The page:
|Göteborgs universitets publikationer
Deletion of the neuropeptide Y Y1 receptor affects pain sensitivity, neuropeptide transport and expression, and dorsal root ganglion neuron numbers.
Författare och institution:
T-J S Shi (-); J Li (Institutionen för biomedicin, avdelningen för medicinsk kemi och cellbiologi); Annica Dahlström (Institutionen för biomedicin, avdelningen för medicinsk kemi och cellbiologi); E Theodorsson (-); S Ceccatelli (-); I Decosterd (-); T Pedrazzini (-); Tomas Hökfelt (-)
Neuroscience, 140 ( 1 ) s. 293-304
Artikel, refereegranskad vetenskaplig
Neuropeptide Y has been implicated in pain modulation and is substantially up-regulated in dorsal root ganglia after peripheral nerve injury. To identify the role of neuropeptide Y after axotomy, we investigated the behavioral and neurochemical phenotype of neuropeptide Y Y1 receptor knockout mice with focus on dorsal root ganglion neurons and spinal cord. Using a specific antibody Y1 receptor immunoreactivity was found in dorsal root ganglia and in dorsal horn neurons of wild-type, but not knockout mice. The Y1 receptor knockout mice exhibited a pronounced mechanical hypersensitivity. After sciatic nerve axotomy, the deletion of Y1 receptor protected knockout mice from the axotomy-induced loss of dorsal root ganglion neurons seen in wild-type mice. Lower levels of calcitonin gene-related peptide and substance P were identified by immunohistochemistry in dorsal root ganglia and dorsal horn of knockout mice, and the axotomy-induced down-regulation of both calcitonin gene-related peptide and substance P was accentuated in Y1 receptor knockout. However, the transcript levels for calcitonin gene-related peptide and substance P were significantly higher in knockout than in wild-type dorsal root ganglia ipsilateral to the axotomy, while more calcitonin gene-related peptide- and substance P-like immunoreactivity accumulated proximal and distal to a crush of the sciatic nerve. These results indicate that the deletion of the Y1 receptor causes increased release and compensatory increased synthesis of calcitonin gene-related peptide and substance P in dorsal root ganglion neurons. Together, these findings suggest that, after peripheral nerve injury, neuropeptide Y, via its Y1 receptor receptor, plays a key role in cell survival as well as in transport and synthesis of the excitatory dorsal horn messengers calcitonin gene-related peptide and substance P and thus may contribute to pain hypersensitivity.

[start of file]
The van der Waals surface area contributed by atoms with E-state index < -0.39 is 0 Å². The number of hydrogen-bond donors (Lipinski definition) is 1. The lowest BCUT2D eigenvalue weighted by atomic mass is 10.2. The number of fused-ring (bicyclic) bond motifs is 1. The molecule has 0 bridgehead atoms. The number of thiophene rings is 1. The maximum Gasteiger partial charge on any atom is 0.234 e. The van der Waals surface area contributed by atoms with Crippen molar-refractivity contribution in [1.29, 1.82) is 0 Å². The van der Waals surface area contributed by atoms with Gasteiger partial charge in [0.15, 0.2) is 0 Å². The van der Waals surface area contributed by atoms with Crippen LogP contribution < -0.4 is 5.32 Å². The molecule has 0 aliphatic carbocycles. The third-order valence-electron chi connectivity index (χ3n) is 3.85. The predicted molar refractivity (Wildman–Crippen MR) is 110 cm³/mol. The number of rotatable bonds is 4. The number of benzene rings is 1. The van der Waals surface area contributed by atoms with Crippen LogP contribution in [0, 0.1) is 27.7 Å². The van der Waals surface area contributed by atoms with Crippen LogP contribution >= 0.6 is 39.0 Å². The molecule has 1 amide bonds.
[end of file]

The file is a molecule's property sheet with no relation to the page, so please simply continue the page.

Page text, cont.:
Ämne (baseras på Högskoleverkets indelning av forskningsämnen):
MEDICIN OCH HÄLSOVETENSKAP
Animals, Axotomy, methods, Behavior, Animal, Biological Transport, genetics, Calcitonin Gene-Related Peptide, genetics, metabolism, Cell Count, methods, Functional Laterality, Ganglia, Spinal, cytology, Gene Expression, genetics, Immunohistochemistry, methods, In Situ Hybridization, methods, Male, Mice, Mice, Inbred C57BL, Mice, Knockout, Neurons, drug effects, metabolism, Neuropeptides, metabolism, Pain Measurement, methods, Pain Threshold, drug effects, physiology, Posterior Horn Cells, metabolism, Receptors, Neuropeptide Y, deficiency, Substance P, genetics, metabolism